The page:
In the end, the “growth at all costs” approach is the default compromise position between capital, organized labour and government. While capital, labour and government may seem at odds with each other - as they wrangle over the proceeds of wealth creation and its distribution - they are less questioning of the prevailing economic paradigm and the direction it is hurtling us towards.
As a result, contradictions prevail.
Governments perpetuate the dual problem of environmental and labour exploitation as necessary evils by choosing development models that are at odds with their rhetoric of sustainability, poverty alleviation and labour rights.
Firms encourage management and shareholder greed by incentivising the focus on the bottom line such that they end up working against social wellbeing and the planet’s future. They may be investing capital for economic growth, but at the same time, don’t take responsibility for the damage they cause to nature, labour and society.
Trade union investment arms are also not absolved from perpetuating the prevailing system. These investment arms and pension funds could help to shape a new type of economy, if they would just apply their minds to it.
Environmentalists are not entirely innocent either. Many environmentalists are pleased to do philanthropic work or take care of the mop up job when disaster strikes. However, the reduction of environmentalism to a beneficiary of philanthropy and charity demobilises its political relevance and guarantees it’s continued complicity in the prevailing, highly destructive, global economic system.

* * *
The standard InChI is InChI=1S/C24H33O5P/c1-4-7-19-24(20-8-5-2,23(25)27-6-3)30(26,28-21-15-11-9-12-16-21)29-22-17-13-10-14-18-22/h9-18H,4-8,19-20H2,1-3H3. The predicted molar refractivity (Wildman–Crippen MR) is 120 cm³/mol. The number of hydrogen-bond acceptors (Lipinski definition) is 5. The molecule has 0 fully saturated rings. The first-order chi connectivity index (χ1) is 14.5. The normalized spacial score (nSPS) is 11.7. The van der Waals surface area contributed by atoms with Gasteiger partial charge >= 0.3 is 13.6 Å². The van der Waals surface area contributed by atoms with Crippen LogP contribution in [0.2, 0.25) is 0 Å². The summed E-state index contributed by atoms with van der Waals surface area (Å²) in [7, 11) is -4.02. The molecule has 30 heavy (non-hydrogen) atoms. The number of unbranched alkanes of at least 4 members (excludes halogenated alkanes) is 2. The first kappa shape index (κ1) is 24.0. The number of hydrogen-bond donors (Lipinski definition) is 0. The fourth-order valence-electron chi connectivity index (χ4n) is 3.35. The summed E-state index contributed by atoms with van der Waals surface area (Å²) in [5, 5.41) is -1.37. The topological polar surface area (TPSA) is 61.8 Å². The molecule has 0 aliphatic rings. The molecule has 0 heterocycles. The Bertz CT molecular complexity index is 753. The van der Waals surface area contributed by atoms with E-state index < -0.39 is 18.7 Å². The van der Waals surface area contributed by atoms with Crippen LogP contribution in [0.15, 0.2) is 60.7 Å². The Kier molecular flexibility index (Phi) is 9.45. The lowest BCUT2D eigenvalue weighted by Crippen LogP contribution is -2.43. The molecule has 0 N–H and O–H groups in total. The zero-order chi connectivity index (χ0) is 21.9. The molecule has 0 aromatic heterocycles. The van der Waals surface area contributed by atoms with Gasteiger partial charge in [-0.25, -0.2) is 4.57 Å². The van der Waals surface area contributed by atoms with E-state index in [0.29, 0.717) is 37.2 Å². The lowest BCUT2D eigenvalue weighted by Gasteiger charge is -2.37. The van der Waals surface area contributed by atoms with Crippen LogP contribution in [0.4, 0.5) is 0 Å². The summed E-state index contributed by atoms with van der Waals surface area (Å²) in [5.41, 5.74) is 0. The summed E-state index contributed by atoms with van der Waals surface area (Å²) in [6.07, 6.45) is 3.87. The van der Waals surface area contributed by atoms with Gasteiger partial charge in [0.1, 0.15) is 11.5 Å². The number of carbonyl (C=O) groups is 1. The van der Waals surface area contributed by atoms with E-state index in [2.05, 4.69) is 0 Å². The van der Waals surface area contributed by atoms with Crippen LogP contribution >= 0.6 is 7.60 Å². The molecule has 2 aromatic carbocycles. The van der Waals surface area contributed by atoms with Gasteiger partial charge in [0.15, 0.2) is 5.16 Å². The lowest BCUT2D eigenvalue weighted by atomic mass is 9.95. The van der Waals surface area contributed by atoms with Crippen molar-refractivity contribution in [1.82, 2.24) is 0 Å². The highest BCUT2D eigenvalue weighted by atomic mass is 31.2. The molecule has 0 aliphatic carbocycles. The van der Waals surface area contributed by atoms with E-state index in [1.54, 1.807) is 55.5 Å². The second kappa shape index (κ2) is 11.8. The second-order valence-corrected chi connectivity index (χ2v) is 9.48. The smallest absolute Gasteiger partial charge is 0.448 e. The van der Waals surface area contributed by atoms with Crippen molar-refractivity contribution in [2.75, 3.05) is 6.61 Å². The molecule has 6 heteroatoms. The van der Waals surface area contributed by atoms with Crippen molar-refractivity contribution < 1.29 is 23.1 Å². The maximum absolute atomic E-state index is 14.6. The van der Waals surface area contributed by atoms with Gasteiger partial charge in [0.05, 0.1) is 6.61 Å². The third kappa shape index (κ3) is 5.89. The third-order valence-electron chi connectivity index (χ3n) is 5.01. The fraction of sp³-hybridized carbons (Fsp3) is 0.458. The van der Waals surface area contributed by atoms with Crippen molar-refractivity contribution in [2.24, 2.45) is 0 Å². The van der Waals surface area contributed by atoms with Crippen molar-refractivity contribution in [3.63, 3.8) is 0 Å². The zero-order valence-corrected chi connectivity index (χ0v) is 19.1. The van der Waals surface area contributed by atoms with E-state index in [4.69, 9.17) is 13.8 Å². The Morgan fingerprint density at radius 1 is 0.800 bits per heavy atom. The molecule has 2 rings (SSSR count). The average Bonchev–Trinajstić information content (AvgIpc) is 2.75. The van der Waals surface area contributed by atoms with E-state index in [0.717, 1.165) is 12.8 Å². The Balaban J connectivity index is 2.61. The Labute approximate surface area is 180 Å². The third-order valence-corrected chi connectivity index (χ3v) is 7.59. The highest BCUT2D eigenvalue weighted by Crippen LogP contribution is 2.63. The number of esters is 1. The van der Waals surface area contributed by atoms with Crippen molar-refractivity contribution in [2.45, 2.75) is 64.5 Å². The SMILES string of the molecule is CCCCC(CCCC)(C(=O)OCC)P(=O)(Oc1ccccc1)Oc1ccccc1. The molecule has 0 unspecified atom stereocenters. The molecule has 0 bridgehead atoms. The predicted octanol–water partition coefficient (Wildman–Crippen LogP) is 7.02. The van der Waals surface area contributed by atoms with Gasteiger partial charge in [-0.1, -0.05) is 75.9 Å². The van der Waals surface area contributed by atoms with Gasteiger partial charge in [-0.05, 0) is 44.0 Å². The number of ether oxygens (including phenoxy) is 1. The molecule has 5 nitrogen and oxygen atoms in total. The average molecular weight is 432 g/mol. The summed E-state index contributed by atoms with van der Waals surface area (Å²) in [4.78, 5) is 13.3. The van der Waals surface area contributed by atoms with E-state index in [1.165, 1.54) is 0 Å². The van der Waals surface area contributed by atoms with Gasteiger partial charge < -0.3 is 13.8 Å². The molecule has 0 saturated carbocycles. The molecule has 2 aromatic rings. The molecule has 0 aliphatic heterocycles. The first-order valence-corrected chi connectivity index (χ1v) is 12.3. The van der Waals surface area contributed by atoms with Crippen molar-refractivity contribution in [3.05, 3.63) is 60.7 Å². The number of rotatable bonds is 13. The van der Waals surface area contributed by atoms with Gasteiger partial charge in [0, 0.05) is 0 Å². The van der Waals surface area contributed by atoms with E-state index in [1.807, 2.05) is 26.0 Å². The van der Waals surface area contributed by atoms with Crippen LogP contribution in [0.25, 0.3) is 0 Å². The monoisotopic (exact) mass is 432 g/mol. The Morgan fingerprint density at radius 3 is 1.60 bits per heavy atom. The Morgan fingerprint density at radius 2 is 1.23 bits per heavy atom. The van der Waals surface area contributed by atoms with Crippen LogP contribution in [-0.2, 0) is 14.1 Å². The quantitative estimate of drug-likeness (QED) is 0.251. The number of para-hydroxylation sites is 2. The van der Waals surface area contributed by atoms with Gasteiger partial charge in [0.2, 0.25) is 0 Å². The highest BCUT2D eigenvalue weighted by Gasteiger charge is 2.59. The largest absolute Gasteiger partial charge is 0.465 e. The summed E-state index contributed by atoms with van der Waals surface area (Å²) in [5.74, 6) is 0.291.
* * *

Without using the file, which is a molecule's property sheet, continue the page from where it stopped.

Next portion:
In this role, environmentalism merely enables the current system rather than disabling it. Without a theory of change, environmentalism is neither able to advance mechanisms for change nor is it able to demonstrate how a transition to a new kind of economy would be better than the existing one.
Thus, instead of just shouting from rooftops, environmentalists require a new theory of change. This can’t be invented through idealising alone but will have to evolve through active engagement with other organized formations where people are encouraged to seek a new ethos and moral compass for the economy.
Without new notions of equality and alliances for change beyond the narrow confines of environmental groupings, new models of economy won’t emerge and environmentalism will continue to remain at the margins, doing its usual mop up jobs, rather than contributing to pro-active change.
How we win a new economic system is partly a function of resistance. It is also the outcome of a new ethic – the ethic of moderation and less affluent lifestyle choices. Shifts in the way capitalism works will, in the end, largely depend on the transformation of individual consciousness.
This change has to manifest in the real economy. Growth that is wasteful produces greater inequality and weakens the path to inter-generational sustainability.
Thus, the goals of a low carbon future must be melded to goals for better social development. The fight against inequality has to become an intrinsic part of broader environmentalism and in this regard, present-day environmentalists must be challenged to reflect on how embedded and comfortable they are in the current economic system.
Unless we address the central issue - the morality of our economic system - we will continue to trudge along as if the environmental cause is on track, when clearly it is not.
-- Saliem Fakir is an independent writer based in Cape Town. This article first appeared on the website of the South Africa Civil Society Information Service (SACSIS).